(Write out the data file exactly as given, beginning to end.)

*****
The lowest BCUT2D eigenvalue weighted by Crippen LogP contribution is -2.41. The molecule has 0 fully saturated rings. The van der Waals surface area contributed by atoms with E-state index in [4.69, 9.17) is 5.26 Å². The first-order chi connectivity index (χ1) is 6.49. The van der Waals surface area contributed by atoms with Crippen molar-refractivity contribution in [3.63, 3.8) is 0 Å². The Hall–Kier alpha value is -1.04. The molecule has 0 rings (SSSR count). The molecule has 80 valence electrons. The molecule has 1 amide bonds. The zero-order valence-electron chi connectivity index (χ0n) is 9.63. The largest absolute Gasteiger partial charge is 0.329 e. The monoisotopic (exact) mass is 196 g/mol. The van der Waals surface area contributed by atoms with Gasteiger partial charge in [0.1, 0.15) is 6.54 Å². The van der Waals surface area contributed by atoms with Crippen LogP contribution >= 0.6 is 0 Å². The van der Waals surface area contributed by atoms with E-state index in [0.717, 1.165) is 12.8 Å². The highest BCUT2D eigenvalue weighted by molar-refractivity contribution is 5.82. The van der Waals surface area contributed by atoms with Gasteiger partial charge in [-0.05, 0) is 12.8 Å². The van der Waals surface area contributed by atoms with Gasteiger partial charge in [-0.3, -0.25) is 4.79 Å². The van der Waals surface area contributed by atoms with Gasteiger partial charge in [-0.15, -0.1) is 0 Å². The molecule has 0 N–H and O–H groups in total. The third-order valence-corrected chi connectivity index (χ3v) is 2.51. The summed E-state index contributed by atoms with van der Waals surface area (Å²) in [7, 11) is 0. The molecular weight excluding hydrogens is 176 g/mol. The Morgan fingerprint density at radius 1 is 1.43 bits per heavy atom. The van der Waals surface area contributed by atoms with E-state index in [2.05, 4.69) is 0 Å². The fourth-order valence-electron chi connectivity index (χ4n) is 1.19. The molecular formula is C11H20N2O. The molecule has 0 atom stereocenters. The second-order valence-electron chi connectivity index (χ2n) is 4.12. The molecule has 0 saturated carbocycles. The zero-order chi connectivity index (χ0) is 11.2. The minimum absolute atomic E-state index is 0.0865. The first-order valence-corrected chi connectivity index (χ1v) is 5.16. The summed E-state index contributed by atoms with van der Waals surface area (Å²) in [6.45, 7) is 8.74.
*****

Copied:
The lowest BCUT2D eigenvalue weighted by Crippen LogP contribution is -2.41. The molecule has 0 fully saturated rings. The van der Waals surface area contributed by atoms with E-state index in [4.69, 9.17) is 5.26 Å². The first-order chi connectivity index (χ1) is 6.49. The van der Waals surface area contributed by atoms with Crippen molar-refractivity contribution in [3.63, 3.8) is 0 Å². The Hall–Kier alpha value is -1.04. The molecule has 0 rings (SSSR count). The molecule has 80 valence electrons. The molecule has 1 amide bonds. The zero-order valence-electron chi connectivity index (χ0n) is 9.63. The largest absolute Gasteiger partial charge is 0.329 e. The monoisotopic (exact) mass is 196 g/mol. The van der Waals surface area contributed by atoms with Gasteiger partial charge in [0.1, 0.15) is 6.54 Å². The van der Waals surface area contributed by atoms with Crippen LogP contribution >= 0.6 is 0 Å². The van der Waals surface area contributed by atoms with E-state index in [0.717, 1.165) is 12.8 Å². The highest BCUT2D eigenvalue weighted by molar-refractivity contribution is 5.82. The van der Waals surface area contributed by atoms with Gasteiger partial charge in [-0.05, 0) is 12.8 Å². The van der Waals surface area contributed by atoms with Gasteiger partial charge in [-0.3, -0.25) is 4.79 Å². The van der Waals surface area contributed by atoms with Gasteiger partial charge in [-0.15, -0.1) is 0 Å². The molecule has 0 N–H and O–H groups in total. The third-order valence-corrected chi connectivity index (χ3v) is 2.51. The summed E-state index contributed by atoms with van der Waals surface area (Å²) in [7, 11) is 0. The molecular weight excluding hydrogens is 176 g/mol. The Morgan fingerprint density at radius 1 is 1.43 bits per heavy atom. The van der Waals surface area contributed by atoms with E-state index in [2.05, 4.69) is 0 Å². The fourth-order valence-electron chi connectivity index (χ4n) is 1.19. The molecular formula is C11H20N2O. The molecule has 0 atom stereocenters. The second-order valence-electron chi connectivity index (χ2n) is 4.12. The molecule has 0 saturated carbocycles. The zero-order chi connectivity index (χ0) is 11.2. The minimum absolute atomic E-state index is 0.0865. The first-order valence-corrected chi connectivity index (χ1v) is 5.16. The summed E-state index contributed by atoms with van der Waals surface area (Å²) in [6.45, 7) is 8.74.